For years, Corinne Fayo, who's in favor of rabbit-breeding, has asked the House Rabbit Society to share the sources of their rabbit-related data, but they won’t. “Some of it I think they just make up,” she says with a sigh, having read through all the studies and links she can get her hands on, none of them conclusive. “And then they say, ‘Well, this is what we’ve seen,’ as if that’s good enough.”
No reliable statistics about rabbits exist in the U.S. like they do for dogs and cats, because veterinarians, shelters, pet stores, and breeders are not required to tabulate them. In fact, much of what we know about the number of rabbits is either estimated, the result of surveys, or otherwise qualitatively constructed.
But worrying about data is probably just a distraction, because, ultimately, “pet” is a relative term—there are more fish in our home aquariums than there are pet dogs, and any category that lumps the two together feels inadequate.
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Standing on the sidewalk across the street from the Union Square Whole Foods, Susan Lillo and Tamara Bedic hold up their posters proudly. Today's organizers asked everyone to stay peaceful and at a reasonable distance from the store's entrance, but Bedic looks anxious to get closer to the shoppers.
“They’re not going to tell me one person is blocking the entrance with a sign,” she says to Lillo. “I’m going over there.”
“Good luck!” Lillo shouts over the noise of 14th Street as Bedic walks across. It isn’t long before a dozen or so of the protestors follow her lead and migrate across the street to confront the people going in and out of the grocery store, which, as it turns out, is not currently selling rabbit meat.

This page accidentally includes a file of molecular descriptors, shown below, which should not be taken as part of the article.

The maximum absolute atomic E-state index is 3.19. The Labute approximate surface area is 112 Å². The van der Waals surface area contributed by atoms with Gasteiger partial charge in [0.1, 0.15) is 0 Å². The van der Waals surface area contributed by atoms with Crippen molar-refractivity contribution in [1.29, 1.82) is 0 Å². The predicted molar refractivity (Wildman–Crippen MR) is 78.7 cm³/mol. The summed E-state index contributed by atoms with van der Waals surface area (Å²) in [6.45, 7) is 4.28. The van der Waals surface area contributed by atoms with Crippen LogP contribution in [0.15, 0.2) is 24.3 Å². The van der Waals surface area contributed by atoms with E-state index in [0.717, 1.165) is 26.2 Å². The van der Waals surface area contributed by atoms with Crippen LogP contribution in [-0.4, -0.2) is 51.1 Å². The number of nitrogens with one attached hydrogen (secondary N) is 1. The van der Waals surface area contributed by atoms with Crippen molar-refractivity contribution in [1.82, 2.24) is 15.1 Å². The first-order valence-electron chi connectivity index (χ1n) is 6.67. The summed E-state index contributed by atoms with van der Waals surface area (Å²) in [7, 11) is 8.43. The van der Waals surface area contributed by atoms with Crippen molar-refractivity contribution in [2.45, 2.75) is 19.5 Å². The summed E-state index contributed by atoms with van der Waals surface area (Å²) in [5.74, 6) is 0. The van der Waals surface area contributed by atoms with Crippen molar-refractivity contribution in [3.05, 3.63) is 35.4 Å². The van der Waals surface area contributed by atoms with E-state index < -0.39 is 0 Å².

A woman passing by the protest whispers to her friend, “If they were in Italy with these signs, they would get…” She trails off, ominously.
Rabbits, as this passer-by is implying, are widely consumed in other countries. Western Europeans love rabbit sausage, slow-cooked rabbit stews, and braised bunny dishes, while the Chinese—who account for 30 percent of global rabbit consumption—consider rabbit's head a delicacy.
Rabbit was even a staple of the American diet at one time. It helped sustain the European transplants who migrated west across the frontier, and during World War II, eating rabbit was promoted as an act of patriotism akin to growing a victory garden. But as small farms gave way to large-scale operations, rabbit meat's popularity melted away and other meats took over.
One hypothesis is that rabbits fell out of fashion because they’re not amenable to factory farming in the way chickens and cows are. Since they're at the bottom of the food-chain, they breed a lot, but this tends to leave them with vulnerable immune systems. They die easily if not cared for properly, which means in a massive operation, there isn’t much money to be made. Plus, at anywhere from $10 to $13 per pound, rabbit is probably pretty far from becoming the new chicken.